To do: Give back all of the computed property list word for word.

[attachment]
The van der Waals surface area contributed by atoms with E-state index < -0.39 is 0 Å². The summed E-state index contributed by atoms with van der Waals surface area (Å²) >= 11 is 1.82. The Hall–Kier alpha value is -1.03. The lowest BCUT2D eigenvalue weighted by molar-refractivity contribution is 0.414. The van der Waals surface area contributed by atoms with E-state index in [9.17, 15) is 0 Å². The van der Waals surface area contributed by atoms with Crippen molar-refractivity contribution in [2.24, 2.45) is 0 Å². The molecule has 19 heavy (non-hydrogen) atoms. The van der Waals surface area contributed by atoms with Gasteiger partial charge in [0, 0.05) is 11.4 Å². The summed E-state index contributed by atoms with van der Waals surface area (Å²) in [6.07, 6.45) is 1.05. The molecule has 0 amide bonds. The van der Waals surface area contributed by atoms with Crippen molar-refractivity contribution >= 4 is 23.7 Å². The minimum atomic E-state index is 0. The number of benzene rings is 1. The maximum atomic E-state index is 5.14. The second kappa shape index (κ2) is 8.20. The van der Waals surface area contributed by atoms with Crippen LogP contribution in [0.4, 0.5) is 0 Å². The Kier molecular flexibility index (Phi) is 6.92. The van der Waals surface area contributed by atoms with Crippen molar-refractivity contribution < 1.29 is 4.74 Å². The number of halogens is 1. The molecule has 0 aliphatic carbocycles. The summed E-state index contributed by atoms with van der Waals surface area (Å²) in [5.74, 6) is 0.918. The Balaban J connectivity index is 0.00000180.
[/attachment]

The van der Waals surface area contributed by atoms with E-state index < -0.39 is 0 Å². The summed E-state index contributed by atoms with van der Waals surface area (Å²) >= 11 is 1.82. The Hall–Kier alpha value is -1.03. The lowest BCUT2D eigenvalue weighted by molar-refractivity contribution is 0.414. The van der Waals surface area contributed by atoms with E-state index in [9.17, 15) is 0 Å². The van der Waals surface area contributed by atoms with Crippen molar-refractivity contribution in [2.24, 2.45) is 0 Å². The molecule has 19 heavy (non-hydrogen) atoms. The van der Waals surface area contributed by atoms with Gasteiger partial charge in [0, 0.05) is 11.4 Å². The summed E-state index contributed by atoms with van der Waals surface area (Å²) in [6.07, 6.45) is 1.05. The molecule has 0 amide bonds. The van der Waals surface area contributed by atoms with Crippen molar-refractivity contribution >= 4 is 23.7 Å². The minimum atomic E-state index is 0. The number of benzene rings is 1. The maximum atomic E-state index is 5.14. The second kappa shape index (κ2) is 8.20. The van der Waals surface area contributed by atoms with Crippen LogP contribution in [0.4, 0.5) is 0 Å². The Kier molecular flexibility index (Phi) is 6.92. The van der Waals surface area contributed by atoms with Crippen molar-refractivity contribution < 1.29 is 4.74 Å². The number of halogens is 1. The molecule has 0 aliphatic carbocycles. The summed E-state index contributed by atoms with van der Waals surface area (Å²) in [5.74, 6) is 0.918. The Balaban J connectivity index is 0.00000180.